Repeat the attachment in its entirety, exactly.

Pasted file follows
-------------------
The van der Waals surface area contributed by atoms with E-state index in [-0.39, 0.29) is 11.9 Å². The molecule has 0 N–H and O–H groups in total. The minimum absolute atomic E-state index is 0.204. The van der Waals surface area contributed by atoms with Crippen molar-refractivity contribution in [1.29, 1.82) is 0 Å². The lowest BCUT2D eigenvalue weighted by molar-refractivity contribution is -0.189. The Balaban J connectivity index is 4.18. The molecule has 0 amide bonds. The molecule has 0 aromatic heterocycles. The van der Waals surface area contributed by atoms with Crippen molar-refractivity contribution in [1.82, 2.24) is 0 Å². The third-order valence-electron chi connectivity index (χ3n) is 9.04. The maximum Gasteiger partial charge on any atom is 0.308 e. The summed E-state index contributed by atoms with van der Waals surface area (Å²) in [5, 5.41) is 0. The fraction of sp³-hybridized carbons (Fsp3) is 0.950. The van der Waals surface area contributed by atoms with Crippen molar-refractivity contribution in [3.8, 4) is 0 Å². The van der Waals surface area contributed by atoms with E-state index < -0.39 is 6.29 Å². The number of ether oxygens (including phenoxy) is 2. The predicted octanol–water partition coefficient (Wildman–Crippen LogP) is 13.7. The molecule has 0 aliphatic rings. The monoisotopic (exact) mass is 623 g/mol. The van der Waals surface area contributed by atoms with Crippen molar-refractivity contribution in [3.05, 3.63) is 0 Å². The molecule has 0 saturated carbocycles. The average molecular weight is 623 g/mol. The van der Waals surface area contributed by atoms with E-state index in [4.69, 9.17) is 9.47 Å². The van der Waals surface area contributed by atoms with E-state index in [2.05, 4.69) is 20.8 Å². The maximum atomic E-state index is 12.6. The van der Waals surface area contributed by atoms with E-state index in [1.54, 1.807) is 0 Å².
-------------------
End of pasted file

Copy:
The van der Waals surface area contributed by atoms with E-state index in [-0.39, 0.29) is 11.9 Å². The molecule has 0 N–H and O–H groups in total. The minimum absolute atomic E-state index is 0.204. The van der Waals surface area contributed by atoms with Crippen molar-refractivity contribution in [1.29, 1.82) is 0 Å². The lowest BCUT2D eigenvalue weighted by molar-refractivity contribution is -0.189. The Balaban J connectivity index is 4.18. The molecule has 0 amide bonds. The molecule has 0 aromatic heterocycles. The van der Waals surface area contributed by atoms with Crippen molar-refractivity contribution in [1.82, 2.24) is 0 Å². The third-order valence-electron chi connectivity index (χ3n) is 9.04. The maximum Gasteiger partial charge on any atom is 0.308 e. The summed E-state index contributed by atoms with van der Waals surface area (Å²) in [5, 5.41) is 0. The fraction of sp³-hybridized carbons (Fsp3) is 0.950. The van der Waals surface area contributed by atoms with Crippen molar-refractivity contribution in [3.8, 4) is 0 Å². The van der Waals surface area contributed by atoms with E-state index < -0.39 is 6.29 Å². The number of ether oxygens (including phenoxy) is 2. The predicted octanol–water partition coefficient (Wildman–Crippen LogP) is 13.7. The molecule has 0 aliphatic rings. The monoisotopic (exact) mass is 623 g/mol. The van der Waals surface area contributed by atoms with Crippen molar-refractivity contribution in [3.05, 3.63) is 0 Å². The molecule has 0 saturated carbocycles. The average molecular weight is 623 g/mol. The van der Waals surface area contributed by atoms with E-state index in [4.69, 9.17) is 9.47 Å². The van der Waals surface area contributed by atoms with E-state index in [2.05, 4.69) is 20.8 Å². The maximum atomic E-state index is 12.6. The van der Waals surface area contributed by atoms with E-state index in [1.54, 1.807) is 0 Å².